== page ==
Switzerland Close to Resolving Undeclared U.S. Accounts
Switzerland is moving closer to an agreement with the U.S. to settle a dispute over banks including Credit Suisse Group AG (CSGN) and Julius Baer Group Ltd. (BAER) allegedly helping American clients avoid taxes.
The Swiss Bankers Association’s board of directors, which includes executives of the country’s largest lenders, met Aug. 26 to discuss a proposed program to resolve the issue, Sindy Schmiegel Werner, a spokeswoman for the Basel, Switzerland-based group, said by telephone today.
“The board stands behind the program even though it’s a painful measure to take,” she said, declining to elaborate.
The Swiss government is due to decide today whether to accept the accord, paving the way for a resolution for all Swiss banks that would involve fines and disclosure of U.S. client data, Tages-Anzeiger reported. Acceptance of the proposal would also help about a dozen wealth managers already under investigation in the U.S., including Credit Suisse and Julius Baer, move forward with their individual agreements.
Roland Meier, a spokesman for the Swiss Finance Ministry in Bern, declined to comment on the Tages-Anzeiger report.
The new proposal comes after the Swiss parliament in June rejected a bill that would have freed the industry to send information to the U.S. The bill, supported by Swiss banks, was aimed at helping firms not yet part of the U.S. probe avoid an indictment like that of Wegelin & Co., which pleaded guilty in January to helping American clients dodge taxes.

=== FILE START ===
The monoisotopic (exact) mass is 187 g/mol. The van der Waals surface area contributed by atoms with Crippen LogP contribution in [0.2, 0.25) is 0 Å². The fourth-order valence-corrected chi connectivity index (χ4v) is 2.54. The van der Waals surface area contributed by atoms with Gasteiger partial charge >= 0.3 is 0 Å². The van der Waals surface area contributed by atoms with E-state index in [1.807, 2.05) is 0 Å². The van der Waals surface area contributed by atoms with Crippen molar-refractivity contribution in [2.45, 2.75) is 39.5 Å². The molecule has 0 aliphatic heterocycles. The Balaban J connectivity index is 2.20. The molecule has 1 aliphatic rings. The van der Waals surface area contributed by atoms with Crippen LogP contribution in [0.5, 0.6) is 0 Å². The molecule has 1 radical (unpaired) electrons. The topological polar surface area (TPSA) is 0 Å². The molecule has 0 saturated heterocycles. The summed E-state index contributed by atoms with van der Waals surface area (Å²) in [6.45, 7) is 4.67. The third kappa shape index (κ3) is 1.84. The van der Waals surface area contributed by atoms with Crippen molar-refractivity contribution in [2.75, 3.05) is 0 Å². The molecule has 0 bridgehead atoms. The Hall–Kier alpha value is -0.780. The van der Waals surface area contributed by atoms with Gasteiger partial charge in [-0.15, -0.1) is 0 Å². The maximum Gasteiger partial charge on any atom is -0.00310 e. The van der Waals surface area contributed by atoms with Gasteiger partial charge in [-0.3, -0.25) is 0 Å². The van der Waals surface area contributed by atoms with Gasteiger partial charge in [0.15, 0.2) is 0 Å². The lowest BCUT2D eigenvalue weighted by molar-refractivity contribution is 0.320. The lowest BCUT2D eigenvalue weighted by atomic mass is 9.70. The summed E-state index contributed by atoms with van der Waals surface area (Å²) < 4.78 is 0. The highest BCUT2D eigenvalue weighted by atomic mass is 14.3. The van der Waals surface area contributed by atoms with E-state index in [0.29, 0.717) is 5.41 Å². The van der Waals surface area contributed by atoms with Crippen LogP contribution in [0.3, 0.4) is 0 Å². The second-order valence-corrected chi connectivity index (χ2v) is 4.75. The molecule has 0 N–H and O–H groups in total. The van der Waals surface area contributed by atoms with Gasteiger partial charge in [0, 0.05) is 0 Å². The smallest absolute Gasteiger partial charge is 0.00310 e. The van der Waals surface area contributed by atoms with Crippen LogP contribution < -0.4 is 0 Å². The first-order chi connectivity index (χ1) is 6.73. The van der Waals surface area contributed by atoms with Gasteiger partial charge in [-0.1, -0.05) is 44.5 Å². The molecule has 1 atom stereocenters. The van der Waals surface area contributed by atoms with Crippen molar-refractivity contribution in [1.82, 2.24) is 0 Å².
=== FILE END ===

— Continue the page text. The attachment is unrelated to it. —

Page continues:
Banks that aren’t currently under investigation that may have breached U.S. laws with undeclared assets would have to pay fines on accounts exceeding 50,000 francs ($54,407) under the proposal, according to Tages-Anzeiger.
The fines will depend on when the account was opened, with 20 percent for those that existed before August 2008, 30 percent for the period between Aug. 1, 2008 and Feb. 28, 2009 and 50 percent thereafter, according to the Swiss newspaper.
UBS AG, the country’s biggest bank, agreed in February 2009 to pay $780 million and disclose names of American clients to avoid criminal prosecution for helping customers evade taxes. That deal and the voluntary disclosures by Americans that followed allowed the U.S. to make a case against other Swiss wealth managers.
Information on American clients from August 2008 would be made available to the U.S. if requested through existing double-taxation agreements, Tages-Anzeiger said. Banks that didn’t have undeclared American accounts will have to prove that they didn’t break any U.S. laws, it said.
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